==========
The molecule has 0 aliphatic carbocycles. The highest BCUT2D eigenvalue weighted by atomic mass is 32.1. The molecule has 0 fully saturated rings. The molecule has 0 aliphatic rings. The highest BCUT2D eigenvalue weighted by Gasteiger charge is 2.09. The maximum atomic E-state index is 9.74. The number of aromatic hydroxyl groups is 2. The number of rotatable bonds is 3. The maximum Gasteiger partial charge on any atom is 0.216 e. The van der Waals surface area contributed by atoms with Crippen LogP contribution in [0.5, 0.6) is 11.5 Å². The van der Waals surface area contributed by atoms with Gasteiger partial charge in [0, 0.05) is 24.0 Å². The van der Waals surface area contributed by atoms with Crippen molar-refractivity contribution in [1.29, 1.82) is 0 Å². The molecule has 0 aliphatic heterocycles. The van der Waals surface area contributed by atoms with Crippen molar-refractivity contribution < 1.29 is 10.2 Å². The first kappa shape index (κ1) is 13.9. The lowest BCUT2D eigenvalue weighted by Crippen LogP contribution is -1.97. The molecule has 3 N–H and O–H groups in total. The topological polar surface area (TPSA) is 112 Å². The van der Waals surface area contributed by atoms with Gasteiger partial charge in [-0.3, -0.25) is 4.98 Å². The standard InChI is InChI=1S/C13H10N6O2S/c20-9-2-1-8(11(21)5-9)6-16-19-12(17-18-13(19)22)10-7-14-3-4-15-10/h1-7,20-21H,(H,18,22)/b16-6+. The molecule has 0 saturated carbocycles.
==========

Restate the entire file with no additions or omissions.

The molecule has 0 aliphatic carbocycles. The highest BCUT2D eigenvalue weighted by atomic mass is 32.1. The molecule has 0 fully saturated rings. The molecule has 0 aliphatic rings. The highest BCUT2D eigenvalue weighted by Gasteiger charge is 2.09. The maximum atomic E-state index is 9.74. The number of aromatic hydroxyl groups is 2. The number of rotatable bonds is 3. The maximum Gasteiger partial charge on any atom is 0.216 e. The van der Waals surface area contributed by atoms with Crippen LogP contribution in [0.5, 0.6) is 11.5 Å². The van der Waals surface area contributed by atoms with Gasteiger partial charge in [0, 0.05) is 24.0 Å². The van der Waals surface area contributed by atoms with Crippen molar-refractivity contribution in [1.29, 1.82) is 0 Å². The molecule has 0 aliphatic heterocycles. The van der Waals surface area contributed by atoms with Crippen molar-refractivity contribution < 1.29 is 10.2 Å². The first kappa shape index (κ1) is 13.9. The lowest BCUT2D eigenvalue weighted by Crippen LogP contribution is -1.97. The molecule has 3 N–H and O–H groups in total. The topological polar surface area (TPSA) is 112 Å². The van der Waals surface area contributed by atoms with Gasteiger partial charge in [-0.3, -0.25) is 4.98 Å². The standard InChI is InChI=1S/C13H10N6O2S/c20-9-2-1-8(11(21)5-9)6-16-19-12(17-18-13(19)22)10-7-14-3-4-15-10/h1-7,20-21H,(H,18,22)/b16-6+. The molecule has 0 saturated carbocycles.